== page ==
The militants lamented that they have been neglected after surrendering their arms and ammunition at the creek of Arogbo in Ese Odo Local Government Area of the state in November last year.
But they asked the state government to be prepared for another period of militancy in the creek, except it fulfils promises made to convince them to lay down their arms.
And stories from around the world…
North Korean leader Kim Jong-un has invited US President Donald Trump to meet him.
The White House has confirmed that Trump “will accept the invitation to meet with Kim Jong Un at a place and time to be determined,” Sarah Sanders said in a statement. “We look forward to the denuclearisation of North Korea. In the meantime, all sanctions and maximum pressure must remain.”
The shock announcement that a meeting could take place as early as May was made by South Korean officials in Washington.
They passed a verbal message from Kim to Trump and said North Korea’s leader is “committed to denuclearisation“.
South Korea’s President Moon Jae-in said it was “a milestone for peace”.
Doctors and rescue workers in the besieged Syrian region of eastern Ghouta have said are struggling to cope with another intense bout of what they described as “insane” violence, in which more than 90 people were killed overnight, according to war monitors.
The airstrikes and shelling of the enclave near Damascus led to the postponement of aid deliveries to more than 300,000 people under siege, amid military advances by forces loyal to the regime of Bashar al-Assad.
The New York police department is ready to make an arrest in the sexual assault case against Harvey Weinstein.
New York City’s chief of detectives, Robert Boyce, said on March 7 that police have gathered considerable evidence in the investigation, but it is up to the district attorney to decide whether, and when, the disgraced film producer gets indicted.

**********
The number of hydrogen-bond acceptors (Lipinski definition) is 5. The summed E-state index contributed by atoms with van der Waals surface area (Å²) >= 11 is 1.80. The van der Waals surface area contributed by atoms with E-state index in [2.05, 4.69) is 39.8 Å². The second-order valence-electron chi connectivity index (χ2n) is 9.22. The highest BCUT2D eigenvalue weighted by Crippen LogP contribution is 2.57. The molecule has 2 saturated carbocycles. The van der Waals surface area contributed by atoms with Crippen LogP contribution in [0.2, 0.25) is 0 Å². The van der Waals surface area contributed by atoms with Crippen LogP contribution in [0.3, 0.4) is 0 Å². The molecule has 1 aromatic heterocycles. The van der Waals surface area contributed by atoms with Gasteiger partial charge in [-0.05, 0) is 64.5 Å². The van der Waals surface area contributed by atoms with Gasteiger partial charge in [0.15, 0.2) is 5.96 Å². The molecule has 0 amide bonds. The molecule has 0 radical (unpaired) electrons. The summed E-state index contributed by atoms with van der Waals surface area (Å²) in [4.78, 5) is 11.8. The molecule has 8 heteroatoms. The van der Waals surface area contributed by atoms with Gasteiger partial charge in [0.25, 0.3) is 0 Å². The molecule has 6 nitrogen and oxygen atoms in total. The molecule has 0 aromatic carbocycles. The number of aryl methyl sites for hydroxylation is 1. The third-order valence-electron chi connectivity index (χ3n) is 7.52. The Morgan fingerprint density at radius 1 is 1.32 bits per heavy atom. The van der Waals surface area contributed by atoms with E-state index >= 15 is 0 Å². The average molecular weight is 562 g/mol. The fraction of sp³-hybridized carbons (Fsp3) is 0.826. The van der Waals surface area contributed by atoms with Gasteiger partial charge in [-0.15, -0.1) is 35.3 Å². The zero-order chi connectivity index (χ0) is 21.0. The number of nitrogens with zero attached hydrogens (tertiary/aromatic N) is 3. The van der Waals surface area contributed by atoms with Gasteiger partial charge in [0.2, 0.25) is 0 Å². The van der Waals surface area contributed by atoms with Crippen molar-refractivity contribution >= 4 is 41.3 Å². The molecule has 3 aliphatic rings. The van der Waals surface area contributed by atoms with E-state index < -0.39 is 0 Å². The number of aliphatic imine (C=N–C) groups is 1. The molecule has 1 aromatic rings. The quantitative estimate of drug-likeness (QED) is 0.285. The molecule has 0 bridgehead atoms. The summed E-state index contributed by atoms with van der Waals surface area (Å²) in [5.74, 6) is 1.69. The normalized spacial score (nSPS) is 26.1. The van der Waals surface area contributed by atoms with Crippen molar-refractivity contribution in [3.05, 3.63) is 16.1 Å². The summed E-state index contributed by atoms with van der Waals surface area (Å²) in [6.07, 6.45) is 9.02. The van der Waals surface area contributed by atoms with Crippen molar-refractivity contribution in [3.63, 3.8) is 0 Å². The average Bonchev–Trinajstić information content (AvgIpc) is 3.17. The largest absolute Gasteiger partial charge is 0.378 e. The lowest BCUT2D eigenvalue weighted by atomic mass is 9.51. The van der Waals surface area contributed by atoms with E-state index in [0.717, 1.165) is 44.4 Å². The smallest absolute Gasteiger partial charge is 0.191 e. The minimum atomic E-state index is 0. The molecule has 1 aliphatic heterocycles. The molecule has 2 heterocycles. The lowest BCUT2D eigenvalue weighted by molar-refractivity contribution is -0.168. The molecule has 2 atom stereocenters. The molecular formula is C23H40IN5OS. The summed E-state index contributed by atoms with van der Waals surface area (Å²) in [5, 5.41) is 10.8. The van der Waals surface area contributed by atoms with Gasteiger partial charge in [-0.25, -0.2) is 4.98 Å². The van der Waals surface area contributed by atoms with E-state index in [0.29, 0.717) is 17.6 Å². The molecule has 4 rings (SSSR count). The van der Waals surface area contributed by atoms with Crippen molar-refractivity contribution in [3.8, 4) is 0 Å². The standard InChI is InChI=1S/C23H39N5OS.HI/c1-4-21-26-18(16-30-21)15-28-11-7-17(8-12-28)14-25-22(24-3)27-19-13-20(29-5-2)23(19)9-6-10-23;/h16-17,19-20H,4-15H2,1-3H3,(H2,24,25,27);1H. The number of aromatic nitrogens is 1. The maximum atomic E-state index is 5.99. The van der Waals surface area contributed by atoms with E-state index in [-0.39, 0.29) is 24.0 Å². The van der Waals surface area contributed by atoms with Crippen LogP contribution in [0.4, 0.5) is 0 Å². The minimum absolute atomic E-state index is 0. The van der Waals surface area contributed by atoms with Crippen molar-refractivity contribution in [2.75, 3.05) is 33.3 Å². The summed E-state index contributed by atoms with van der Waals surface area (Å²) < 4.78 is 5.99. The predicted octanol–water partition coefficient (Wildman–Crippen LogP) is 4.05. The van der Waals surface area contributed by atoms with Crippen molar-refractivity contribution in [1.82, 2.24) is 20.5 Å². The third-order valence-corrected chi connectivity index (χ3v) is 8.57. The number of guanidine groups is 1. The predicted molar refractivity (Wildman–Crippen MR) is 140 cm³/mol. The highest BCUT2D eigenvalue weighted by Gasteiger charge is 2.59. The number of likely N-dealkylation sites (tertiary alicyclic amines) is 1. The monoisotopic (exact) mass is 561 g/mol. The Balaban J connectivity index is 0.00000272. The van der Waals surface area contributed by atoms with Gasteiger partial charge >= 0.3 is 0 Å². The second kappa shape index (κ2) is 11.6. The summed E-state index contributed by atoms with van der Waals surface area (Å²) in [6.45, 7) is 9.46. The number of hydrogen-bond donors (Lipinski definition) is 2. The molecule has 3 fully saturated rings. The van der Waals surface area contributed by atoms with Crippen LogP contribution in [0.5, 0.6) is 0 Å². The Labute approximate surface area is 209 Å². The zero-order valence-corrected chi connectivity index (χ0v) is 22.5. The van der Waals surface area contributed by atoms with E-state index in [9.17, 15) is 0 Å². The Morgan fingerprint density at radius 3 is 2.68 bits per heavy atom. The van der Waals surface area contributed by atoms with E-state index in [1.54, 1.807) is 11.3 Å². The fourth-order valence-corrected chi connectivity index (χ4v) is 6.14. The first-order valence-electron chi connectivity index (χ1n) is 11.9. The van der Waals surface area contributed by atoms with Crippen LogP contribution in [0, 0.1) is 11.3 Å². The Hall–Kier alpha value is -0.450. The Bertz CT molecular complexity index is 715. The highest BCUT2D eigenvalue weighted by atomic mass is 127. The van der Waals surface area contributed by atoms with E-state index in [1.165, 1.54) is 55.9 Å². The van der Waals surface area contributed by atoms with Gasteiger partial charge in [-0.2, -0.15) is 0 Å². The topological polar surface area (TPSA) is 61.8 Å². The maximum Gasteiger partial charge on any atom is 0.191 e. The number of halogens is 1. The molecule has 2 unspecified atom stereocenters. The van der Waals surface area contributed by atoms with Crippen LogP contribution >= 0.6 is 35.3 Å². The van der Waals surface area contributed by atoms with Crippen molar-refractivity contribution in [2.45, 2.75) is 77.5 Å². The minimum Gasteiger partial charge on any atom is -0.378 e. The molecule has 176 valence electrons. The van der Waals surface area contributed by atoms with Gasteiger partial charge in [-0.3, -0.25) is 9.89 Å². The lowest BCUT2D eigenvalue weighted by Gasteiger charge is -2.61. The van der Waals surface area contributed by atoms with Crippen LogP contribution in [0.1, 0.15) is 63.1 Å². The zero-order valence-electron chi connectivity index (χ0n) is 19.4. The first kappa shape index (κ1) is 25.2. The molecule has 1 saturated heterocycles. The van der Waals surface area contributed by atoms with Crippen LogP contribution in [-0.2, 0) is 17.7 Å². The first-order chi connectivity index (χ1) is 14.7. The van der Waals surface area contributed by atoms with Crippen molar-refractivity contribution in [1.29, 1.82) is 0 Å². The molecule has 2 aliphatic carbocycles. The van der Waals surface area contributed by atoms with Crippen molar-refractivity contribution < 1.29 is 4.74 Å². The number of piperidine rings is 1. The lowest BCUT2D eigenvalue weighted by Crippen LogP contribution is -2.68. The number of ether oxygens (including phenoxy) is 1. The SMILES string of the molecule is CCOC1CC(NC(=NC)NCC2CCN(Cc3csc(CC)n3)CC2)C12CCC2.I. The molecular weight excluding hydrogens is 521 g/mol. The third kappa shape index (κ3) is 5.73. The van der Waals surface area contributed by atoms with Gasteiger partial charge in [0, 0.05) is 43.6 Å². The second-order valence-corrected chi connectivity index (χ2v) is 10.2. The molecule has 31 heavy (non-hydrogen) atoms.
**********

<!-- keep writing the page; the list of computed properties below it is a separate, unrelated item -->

However, the Daily Beast quoted a police official with direct knowledge of the case as saying: “We’re ready to go with an arrest.”
Talks are underway between Barack Obama and Netflix (), according to CNN.
CNN says the source characterised it as a “production partnership” and said the deal has not been finalised yet.
If it happens, both the former president and his wife, Michelle, will be involved in a series of shows for Netflix.
Steelworkers union Unite hit out after Trump signed off a 25 per cent tariff on foreign steel imported to the U.S.
Britain’s largest union said the levy was ‘misguided’ and would further hasten the decline of an industry already hit hard by cheap Chinese imports.
Unite spokesman Tony Brady called on Prime Minister Theresa May to act, saying: “US tariffs on UK steel would be devastating for the British steel industry and the thousands of workers who have battled for its survival, alongside their trade unions.
“Any tariffs imposed on UK steel by President Trump on a scale that is being mooted would be misguided and deprive US manufacturers of some of the most specialist steel in the world.
“The dumping of cheap Chinese steel into the UK took our world class British steel industry to the precipice because of the British government’s inaction.
“Government ministers and Theresa May must back Britain’s steelworkers and manufacturing communities by securing assurances from President Trump that they will not be caught up in a global tariff war between the US and countries such as China.”